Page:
The five-year anniversary provides an opportune moment to review how this contentious reform has fared in practice. Yet the wider territorial politics of the UK have also undergone significant changes in the intervening period. The questions to which these complicated rules were a response have become ever more pressing, but whether EVEL can provide a sustainable response to the increasingly fraught question of English devolution is increasingly doubtful.

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The Sewel convention and Brexit

mcewen-e1527685912390In March, the Constitution Unit co-published a new report, Parliament and Brexit, in which some of the UK’s leading academics examine how parliament has managed Brexit to date, and how it might seek to handle the issue in future. Here, Nicola McEwen discusses how the Sewel convention, which regulates the relationship between the UK Parliament and its devolved counterparts, was put under strain by Brexit.

There are four legislatures in the UK, but only one of these is sovereign. The sovereignty of the Westminster parliament remains one of the most important principles of the UK constitution. Each of the devolution statutes made clear that conferral of law-making powers on the devolved institutions ‘does not affect the power of the Parliament of the United Kingdom to make laws’ for Scotland, Northern Ireland and Wales – including in areas of devolved competence. But Westminster’s parliamentary sovereignty is offset by the constitutional convention that it will not normally legislate in areas of devolved competence, or alter the competences of the devolved institutions, without their consent.

That convention, commonly known as the Sewel convention, has become an important principle underpinning UK devolution. It represents a tacit understanding that the devolved institutions, each of which was founded on popular consent in a referendum, have primary democratic and political authority over laws within their areas of competence.

From the outset, the scope of the Sewel convention was ambiguous. The UK and devolved governments have frequently disagreed on the extent to which UK legislation necessitates legislative consent from the devolved institutions. When tasked with determining its status following its inclusion in the Scotland Act 2016 and the Wales Act 2017, the Supreme Court in Miller I concluded that it remained a convention rather than a legal rule, therefore ‘the policing of its scope and the manner of its operation does not lie within the constitutional remit of the judiciary’. The Court thus left it to politicians and parliament to determine the operation and interpretation of the convention. Continue reading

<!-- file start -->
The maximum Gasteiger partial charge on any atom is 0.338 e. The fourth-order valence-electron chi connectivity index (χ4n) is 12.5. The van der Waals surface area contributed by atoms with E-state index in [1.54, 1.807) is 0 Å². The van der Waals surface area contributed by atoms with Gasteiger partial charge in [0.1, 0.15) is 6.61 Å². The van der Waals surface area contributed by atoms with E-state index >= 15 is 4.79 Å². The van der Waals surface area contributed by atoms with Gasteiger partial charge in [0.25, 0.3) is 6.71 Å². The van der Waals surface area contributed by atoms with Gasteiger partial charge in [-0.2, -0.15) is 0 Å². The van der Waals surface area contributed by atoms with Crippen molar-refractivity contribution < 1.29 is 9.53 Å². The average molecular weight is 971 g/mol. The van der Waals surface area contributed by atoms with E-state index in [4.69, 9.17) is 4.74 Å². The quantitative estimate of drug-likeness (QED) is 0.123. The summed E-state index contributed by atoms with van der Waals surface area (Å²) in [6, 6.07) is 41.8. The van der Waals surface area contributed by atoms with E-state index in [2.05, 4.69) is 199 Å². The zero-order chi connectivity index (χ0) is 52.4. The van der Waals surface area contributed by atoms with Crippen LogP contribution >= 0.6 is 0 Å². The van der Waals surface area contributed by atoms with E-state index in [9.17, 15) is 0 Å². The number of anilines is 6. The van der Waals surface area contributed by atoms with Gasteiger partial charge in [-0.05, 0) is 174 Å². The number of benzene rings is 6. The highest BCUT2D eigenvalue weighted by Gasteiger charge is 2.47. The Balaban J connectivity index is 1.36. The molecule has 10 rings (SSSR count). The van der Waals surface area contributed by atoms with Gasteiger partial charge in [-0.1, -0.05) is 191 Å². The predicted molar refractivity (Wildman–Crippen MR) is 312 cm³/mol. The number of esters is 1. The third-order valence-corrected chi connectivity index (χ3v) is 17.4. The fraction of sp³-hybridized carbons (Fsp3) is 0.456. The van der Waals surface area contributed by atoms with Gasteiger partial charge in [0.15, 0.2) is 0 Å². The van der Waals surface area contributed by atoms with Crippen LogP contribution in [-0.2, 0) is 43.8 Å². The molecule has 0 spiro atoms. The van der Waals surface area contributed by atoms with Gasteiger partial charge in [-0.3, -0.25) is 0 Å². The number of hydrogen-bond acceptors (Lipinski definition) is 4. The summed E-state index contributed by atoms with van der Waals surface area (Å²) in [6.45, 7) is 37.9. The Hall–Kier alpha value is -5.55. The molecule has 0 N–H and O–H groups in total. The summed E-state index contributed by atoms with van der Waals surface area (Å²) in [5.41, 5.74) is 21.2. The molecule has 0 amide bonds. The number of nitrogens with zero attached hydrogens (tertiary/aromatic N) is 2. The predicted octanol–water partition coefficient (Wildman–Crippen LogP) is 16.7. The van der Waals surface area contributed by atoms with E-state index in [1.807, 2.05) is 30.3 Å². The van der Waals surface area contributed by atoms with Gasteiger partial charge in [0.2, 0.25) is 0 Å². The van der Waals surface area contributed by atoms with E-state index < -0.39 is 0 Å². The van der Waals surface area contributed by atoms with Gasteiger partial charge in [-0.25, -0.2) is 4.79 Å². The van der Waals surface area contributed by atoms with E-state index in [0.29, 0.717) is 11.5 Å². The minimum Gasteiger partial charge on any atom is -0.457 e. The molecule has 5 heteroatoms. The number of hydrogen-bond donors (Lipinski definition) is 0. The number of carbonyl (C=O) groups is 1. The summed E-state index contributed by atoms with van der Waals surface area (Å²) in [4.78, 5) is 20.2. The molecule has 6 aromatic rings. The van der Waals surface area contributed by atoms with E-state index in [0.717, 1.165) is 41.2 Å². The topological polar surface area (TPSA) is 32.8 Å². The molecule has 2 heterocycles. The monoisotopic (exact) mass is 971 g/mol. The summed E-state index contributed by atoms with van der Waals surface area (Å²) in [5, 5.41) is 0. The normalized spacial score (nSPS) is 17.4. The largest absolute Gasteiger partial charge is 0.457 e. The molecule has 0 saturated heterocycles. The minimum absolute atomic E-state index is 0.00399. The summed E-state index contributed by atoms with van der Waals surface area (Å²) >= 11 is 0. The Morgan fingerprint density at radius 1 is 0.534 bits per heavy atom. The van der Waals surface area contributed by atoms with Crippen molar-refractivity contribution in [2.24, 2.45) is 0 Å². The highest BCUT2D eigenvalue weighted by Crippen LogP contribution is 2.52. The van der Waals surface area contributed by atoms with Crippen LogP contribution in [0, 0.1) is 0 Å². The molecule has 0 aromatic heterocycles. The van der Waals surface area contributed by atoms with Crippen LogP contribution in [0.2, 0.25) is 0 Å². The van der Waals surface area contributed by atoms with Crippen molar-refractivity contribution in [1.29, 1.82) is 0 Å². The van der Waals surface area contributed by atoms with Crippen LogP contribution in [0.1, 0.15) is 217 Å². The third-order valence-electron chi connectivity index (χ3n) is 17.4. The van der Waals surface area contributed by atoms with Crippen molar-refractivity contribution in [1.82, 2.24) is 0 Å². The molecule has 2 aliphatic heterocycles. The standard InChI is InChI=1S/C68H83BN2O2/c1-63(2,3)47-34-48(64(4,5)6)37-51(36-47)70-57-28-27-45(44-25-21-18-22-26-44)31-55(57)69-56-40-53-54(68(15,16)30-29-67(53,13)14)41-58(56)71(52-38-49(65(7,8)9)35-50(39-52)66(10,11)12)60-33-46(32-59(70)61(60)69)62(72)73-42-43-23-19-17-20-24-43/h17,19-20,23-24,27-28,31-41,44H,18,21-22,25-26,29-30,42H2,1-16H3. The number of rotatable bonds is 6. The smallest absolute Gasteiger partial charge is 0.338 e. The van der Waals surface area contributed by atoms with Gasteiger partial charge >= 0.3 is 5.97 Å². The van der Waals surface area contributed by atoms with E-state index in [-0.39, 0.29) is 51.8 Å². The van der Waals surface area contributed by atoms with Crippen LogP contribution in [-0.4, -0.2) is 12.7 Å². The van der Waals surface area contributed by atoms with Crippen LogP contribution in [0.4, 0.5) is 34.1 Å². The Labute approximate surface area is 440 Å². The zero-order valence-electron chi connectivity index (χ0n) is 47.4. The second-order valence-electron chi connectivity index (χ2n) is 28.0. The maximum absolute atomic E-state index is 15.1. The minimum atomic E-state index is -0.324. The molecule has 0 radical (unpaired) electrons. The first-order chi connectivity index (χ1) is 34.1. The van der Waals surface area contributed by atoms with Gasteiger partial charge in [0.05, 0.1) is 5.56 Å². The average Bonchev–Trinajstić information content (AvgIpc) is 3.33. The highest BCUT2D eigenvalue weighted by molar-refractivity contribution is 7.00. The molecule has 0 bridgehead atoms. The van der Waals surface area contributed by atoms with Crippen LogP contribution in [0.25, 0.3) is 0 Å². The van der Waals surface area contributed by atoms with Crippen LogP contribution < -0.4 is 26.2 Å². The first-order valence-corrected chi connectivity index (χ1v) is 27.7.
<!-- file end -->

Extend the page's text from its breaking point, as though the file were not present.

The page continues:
Brexit and parliament: treaties beyond the EU

In the latest extract from our joint report on Parliament and Brexit, Jill Barrett argues that the need for effective scrutiny of post-Brexit trade deals is high, and that parliament needs to develop mechanisms to better scrutinise the deals made by the government.

Leaving the EU means the UK is not only leaving the EU trading bloc and negotiating a new future relationship with the EU, but also leaving its global network of trade treaties – which consists of 41 trade agreements covering 72 countries. All of these will cease to apply to the UK at the end of the transition period (31 December 2020, unless extended by agreement). The UK’s trade with other World Trade Organization (WTO) member countries will then take place on WTO terms, except where there is a new trade agreement in place.

The UK government is seeking to ‘roll over’ the 41 existing EU agreements, by negotiating similar new agreements with the third states concerned. So far, only 19 replacement agreements have been signed and a further 16 are ‘still in discussion’. In some cases, notably Japan, the other state is not willing simply to replicate the terms that it has with the EU, but is seeking further concessions from the UK. Achieving a deal in all cases by the end of 2020 will be extremely challenging, and some may well take considerably longer.